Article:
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Innovative filmmakers are now creating shorts and series shot entirely in quarantine

‘At Home’ from HBO Europe and ‘The Agoraphobics Detective Society’ signal a shift in major studios and producers investing in series filmed in confinement.

Innovative filmmakers are now creating shorts and series shot entirely in quarantine
[Photo: rawpixel; geralt/Pixabay]

Like so many industries worldwide, film and TV have been crippled by the COVID-19 pandemic. Sweeping self-isolation mandates have shuttered productions and postponed theatrical releases. Amid the projected $20 billion in losses, Hollywood has been trying to figure out how the show will go on in the immediate future.

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And there seems to be trend that could lead to a new genre in itself.

Two projects are currently underway with one common thread: they were both filmed in quarantine.

While there have been music videos and side projects of the same ilk, En Casa and The Agoraphobics Detective Society represent major studios and producers dabbling in creating stories from the confines of home.

En Casa (At Home) is a five-part anthology series from HBO Europe that will feature shorts from Spanish filmmakers. According to The Hollywood Reporter, each episode will answer questions including:

What would happen if your boyfriend left you the morning the confinement was announced? Could being quarantined at home be a brutally liberating experience? What if isolating with your partner makes you see they are not who you thought they were? Is it possible to travel in this context without leaving the same room? What would it be like to live this experience in a commune with seven friends?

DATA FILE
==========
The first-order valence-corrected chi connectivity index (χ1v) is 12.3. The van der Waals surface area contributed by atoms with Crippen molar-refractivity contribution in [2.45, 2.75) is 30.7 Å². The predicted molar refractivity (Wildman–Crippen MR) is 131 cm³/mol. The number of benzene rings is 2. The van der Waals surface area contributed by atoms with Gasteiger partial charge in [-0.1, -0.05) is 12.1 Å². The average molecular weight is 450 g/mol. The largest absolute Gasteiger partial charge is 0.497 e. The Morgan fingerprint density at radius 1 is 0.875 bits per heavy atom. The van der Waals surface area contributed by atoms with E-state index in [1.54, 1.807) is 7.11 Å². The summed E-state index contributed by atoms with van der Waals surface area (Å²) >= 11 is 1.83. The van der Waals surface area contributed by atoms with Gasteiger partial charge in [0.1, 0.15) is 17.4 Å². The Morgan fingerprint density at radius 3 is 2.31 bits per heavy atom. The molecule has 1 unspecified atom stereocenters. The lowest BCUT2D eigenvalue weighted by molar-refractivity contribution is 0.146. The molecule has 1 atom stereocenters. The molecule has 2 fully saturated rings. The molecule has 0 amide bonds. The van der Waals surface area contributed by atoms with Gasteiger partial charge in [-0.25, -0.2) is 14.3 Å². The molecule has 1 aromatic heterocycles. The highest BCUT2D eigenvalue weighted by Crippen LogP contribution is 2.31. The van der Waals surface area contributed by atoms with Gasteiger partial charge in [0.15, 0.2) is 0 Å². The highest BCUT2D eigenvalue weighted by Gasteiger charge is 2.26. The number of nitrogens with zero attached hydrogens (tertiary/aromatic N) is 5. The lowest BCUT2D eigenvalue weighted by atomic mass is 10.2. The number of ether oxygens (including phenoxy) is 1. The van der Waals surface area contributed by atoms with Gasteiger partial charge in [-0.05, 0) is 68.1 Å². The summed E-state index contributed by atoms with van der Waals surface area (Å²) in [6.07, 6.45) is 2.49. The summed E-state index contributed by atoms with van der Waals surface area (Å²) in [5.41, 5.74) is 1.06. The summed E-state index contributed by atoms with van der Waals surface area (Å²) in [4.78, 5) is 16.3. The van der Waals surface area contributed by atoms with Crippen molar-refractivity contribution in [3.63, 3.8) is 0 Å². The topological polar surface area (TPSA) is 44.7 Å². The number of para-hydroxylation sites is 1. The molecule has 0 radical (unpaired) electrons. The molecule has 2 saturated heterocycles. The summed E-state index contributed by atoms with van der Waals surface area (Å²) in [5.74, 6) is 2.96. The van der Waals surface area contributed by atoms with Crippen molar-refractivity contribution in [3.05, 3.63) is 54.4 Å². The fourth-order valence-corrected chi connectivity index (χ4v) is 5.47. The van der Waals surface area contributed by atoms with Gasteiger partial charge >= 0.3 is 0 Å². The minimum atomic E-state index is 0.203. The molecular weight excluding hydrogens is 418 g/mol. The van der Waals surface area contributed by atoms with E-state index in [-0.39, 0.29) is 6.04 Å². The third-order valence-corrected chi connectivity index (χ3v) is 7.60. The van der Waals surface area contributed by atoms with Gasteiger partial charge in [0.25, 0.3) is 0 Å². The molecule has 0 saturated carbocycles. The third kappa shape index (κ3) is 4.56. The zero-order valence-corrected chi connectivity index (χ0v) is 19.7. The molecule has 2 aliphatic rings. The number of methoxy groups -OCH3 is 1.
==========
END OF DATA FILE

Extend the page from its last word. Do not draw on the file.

In addition to the themes of self-isolation, the filmmakers shot their episodes from wherever they’re currently isolated with only the people they’re with as their collaborators. (HBO has not announced when the series will be available in the States.)

Meanwhile, producer Maggie Monteith has corralled an ensemble cast including Brian Cox (Succession) and Claes Bang (The Square) for The Agoraphobics Detective Society, a whodunnit about a group of patients who come together to track down a renowned psychiatrist who’s disappeared. While the eight-part series doesn’t seem to revolve around self-isolation, the actors filmed their parts in such environments, which ultimately was an experiment in storytelling. As Monteith told Deadline:

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“The logistics of filming where people are sheltering in place was the toughest logistics problem to solve outside the mystery of international time zones. A bespoke solution was found for each actor, according to their phones, laptops and computers. A combination of downloadable apps and enhancements, and help delivered in the form of props, wardrobe, hair and makeup products and tech items, made it possible to get usable takes.”

The Agoraphobics Detective Society will premiere on the site of Monteith’s production company Pinpoint Presents with a call to viewers to donate. Proceeds will go to U.K. and U.S. film and TV freelancers who have been impacted by the COVID-19 pandemic.

While the effects of the COVID-19 have been nothing short of devastating, it is heartening to a certain degree to see creative projects come out of such dire situations. Most have been homespun, but En Casa and The Agoraphobics Detective Society could signal a shift for bigger names and budgets to pump more into this filmed in quarantine genre.

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About the author

KC covers entertainment and pop culture for Fast Company. Previously, KC was part of the Emmy Award-winning team at "Good Morning America," where he was the social media producer.

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